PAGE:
The Mongolian Mining Journal /Feb.2022/
Any changes related to the issuance of mineral licenses has a positive or negative impact on the development of the mining sector. Under the 1997 Minerals Law, whoever applied first obtained a license. In addition, the license was revoked on only three grounds, and there were no restrictions on transferring or using licenses as collateral. Some industry experts argued that the 1997 law on licensing was the most liberal, transparent, and well-protected in terms of ownership rights.
Between 1997 and 2004 when this law was effective, about 6,000 exploration licenses were issued for 40% of Mongolia’s territory, and exploration activities took off. This is evidenced by the fact that by the mid-2000s, Mongolia was able to attract 4% of the world’s exploration capital. In 2000, the number of applications for exploration licenses was 1,340, in 2002 it grew to 2,700, and in 2004 it reached 5,000.
In July 2006, shortly before the Naadam, a number of changes were made to the Minerals Law, one of which was the granting of licenses through a competitive tendering process.
Mongolia’s mining sector expanded and the economic growth reached 17% in 2012, the highest rate in the world. But as more money circulated in Mongolia, the related political games began. The number of populist politicians who built their reputation by distributing money coming from the mining sector as welfare assistance has grown. But the same politicians complain that their ancestral lands are being plundered with the help of foreigners. However, the lack of oversight and widespread licensing, and the ensuing licensing trade, demand this issue to be addressed.
It was addressed in the most convenient and popular way for Mongolian politicians. In 2011, at the initiative of the then-President Ts. Elbegdorj, the granting of mineral licenses was suspended. President Ts. Elbegdorj submitted a draft law on a temporary ban on the granting of new exploration licenses to Parliament. This was discussed and approved behind closed doors. The law suspended the issuance of new exploration licenses until 31 December 2012. However, prior to the enactment of this law, in late 2010, the National Security Council instructed the Minerals Authority not to issue new exploration licenses. The law was extended twice again, with the last extension being indefinite and also banning the transfer of licenses. The ban on transfers was lifted in July 2014 by an amendment to the Minerals Law.
Even though complaints around licenses never stopped, the ban was imposed on the grounds that complaints related to licenses were not addressed, half of the licensed businesses and individuals did not submit the required information each year, and that certain groups trading licenses were established. As a result of the ban, investment into the exploration sector has largely stopped. Not only did the investment stop, but other negative consequences also affected the sector. Everyone in the sector was aware that since new licenses were no longer being issued, this sector began colluding with law enforcement people to restore previously revoked licenses.
At the time of the ban in 2011, a total number of valid mineral licenses was 4,706, of which 3,610 were exploration licenses and 1,096 were mining licenses. As of 2021, there are a total of 2600 valid licenses in Mongolia including 899 exploration and 1701 mining licenses registered in the Geological and Mining Cadastre Database. This is 3.9% of the total area of the country.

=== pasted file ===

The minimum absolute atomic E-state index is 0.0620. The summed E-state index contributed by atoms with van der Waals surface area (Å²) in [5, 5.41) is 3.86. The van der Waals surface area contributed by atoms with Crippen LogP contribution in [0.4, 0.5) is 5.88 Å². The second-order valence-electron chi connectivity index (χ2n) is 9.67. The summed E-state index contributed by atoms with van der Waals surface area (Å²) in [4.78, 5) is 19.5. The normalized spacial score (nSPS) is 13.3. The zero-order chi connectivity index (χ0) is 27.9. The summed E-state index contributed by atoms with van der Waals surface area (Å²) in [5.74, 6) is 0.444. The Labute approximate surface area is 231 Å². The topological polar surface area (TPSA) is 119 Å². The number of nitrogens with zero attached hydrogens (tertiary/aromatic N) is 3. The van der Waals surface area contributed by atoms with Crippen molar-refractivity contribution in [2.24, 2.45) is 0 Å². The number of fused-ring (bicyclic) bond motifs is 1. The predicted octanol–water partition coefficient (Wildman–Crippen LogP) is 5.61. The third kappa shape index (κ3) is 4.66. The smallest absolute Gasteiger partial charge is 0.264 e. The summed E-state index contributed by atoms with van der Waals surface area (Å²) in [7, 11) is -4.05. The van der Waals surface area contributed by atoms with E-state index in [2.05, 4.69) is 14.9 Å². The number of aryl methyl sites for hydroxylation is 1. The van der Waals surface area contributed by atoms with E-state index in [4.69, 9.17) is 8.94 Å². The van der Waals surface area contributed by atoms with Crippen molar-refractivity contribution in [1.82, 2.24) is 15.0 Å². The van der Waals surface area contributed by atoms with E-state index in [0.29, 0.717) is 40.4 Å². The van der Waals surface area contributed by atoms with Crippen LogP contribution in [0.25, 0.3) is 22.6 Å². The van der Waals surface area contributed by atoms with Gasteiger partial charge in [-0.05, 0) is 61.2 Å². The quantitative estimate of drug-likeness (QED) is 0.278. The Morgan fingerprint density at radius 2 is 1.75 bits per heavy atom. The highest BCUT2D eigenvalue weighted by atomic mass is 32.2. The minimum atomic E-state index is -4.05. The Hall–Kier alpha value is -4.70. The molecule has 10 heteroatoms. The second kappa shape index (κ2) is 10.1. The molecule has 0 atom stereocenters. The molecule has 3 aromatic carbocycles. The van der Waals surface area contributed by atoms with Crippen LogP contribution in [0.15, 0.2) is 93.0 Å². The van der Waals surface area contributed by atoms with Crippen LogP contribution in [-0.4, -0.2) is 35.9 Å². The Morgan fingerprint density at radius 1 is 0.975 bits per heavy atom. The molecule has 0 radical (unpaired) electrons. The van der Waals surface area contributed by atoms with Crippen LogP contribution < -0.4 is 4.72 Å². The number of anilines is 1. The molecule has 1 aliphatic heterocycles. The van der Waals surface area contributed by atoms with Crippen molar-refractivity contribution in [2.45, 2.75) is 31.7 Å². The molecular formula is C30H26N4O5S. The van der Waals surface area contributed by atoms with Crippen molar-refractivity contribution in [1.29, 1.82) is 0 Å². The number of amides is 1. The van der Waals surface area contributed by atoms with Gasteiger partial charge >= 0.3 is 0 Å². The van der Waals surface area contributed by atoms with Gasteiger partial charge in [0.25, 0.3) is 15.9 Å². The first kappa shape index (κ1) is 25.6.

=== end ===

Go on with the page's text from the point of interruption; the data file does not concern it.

Since 2015 the government began restoring exploration licenses and geological exploration, the foundation of the mining sector, resumed. However, the application system was abolished and licenses were issued only on a competitive basis, with strict requirements and thresholds which were criticised by the sector participants as outdated.
It is interesting to see how the licensing regulation will be reflected in the new version of the Minerals Law. Let me quote excerpts from the interview with G. Yondon, the Minister of Mining and Heavy Industry, published in the January 2022 issue of MMJ magazine. The Minister said that “requirements for granting mining licenses will be tougher and stricter. The new draft law will include tougher provisions that raise the responsibility of mining license holders. Granting exploration licenses, on the other hand, will be more liberal. The Ministry is fully digitalizing processes that cause trouble to citizens and businesses, such as licensing, exploration and mining reports and plans. Within the framework of the “New Revival Policy” approved by the Parliament, the Government authorized our Ministry to renew and approve the Selection Procedure. Currently, about 100 exploration licenses are issued annually, and re-approval of this Procedure is likely to increase this number 3-4 fold.”
The draft law has not yet been made public, but is likely be a combination of application and selection systems. There is criticism that the draft law provides better opportunities for wealthy investors outside of the mining sector because there are few companies that can meet the selection requirements and thresholds. This criticism should be considered during discussion of the draft law.
It is impossible to talk about the further development of the sector without increasing the number of exploration licenses. 132 deposits were discovered in 2012, 207 in 2013, 171 in 2014, 116 in 2015, 102 in 2016, 95 in 2017 and 106 in 2018. According to international practice, exploration work is usually 10-20 years ahead of mining works.
Read an interview with B. Bat, Director of the Geological Policy Department of the Ministry of Mining and Heavy Industry, on page 74-75, regarding the Ministry’s policy on exploration licenses.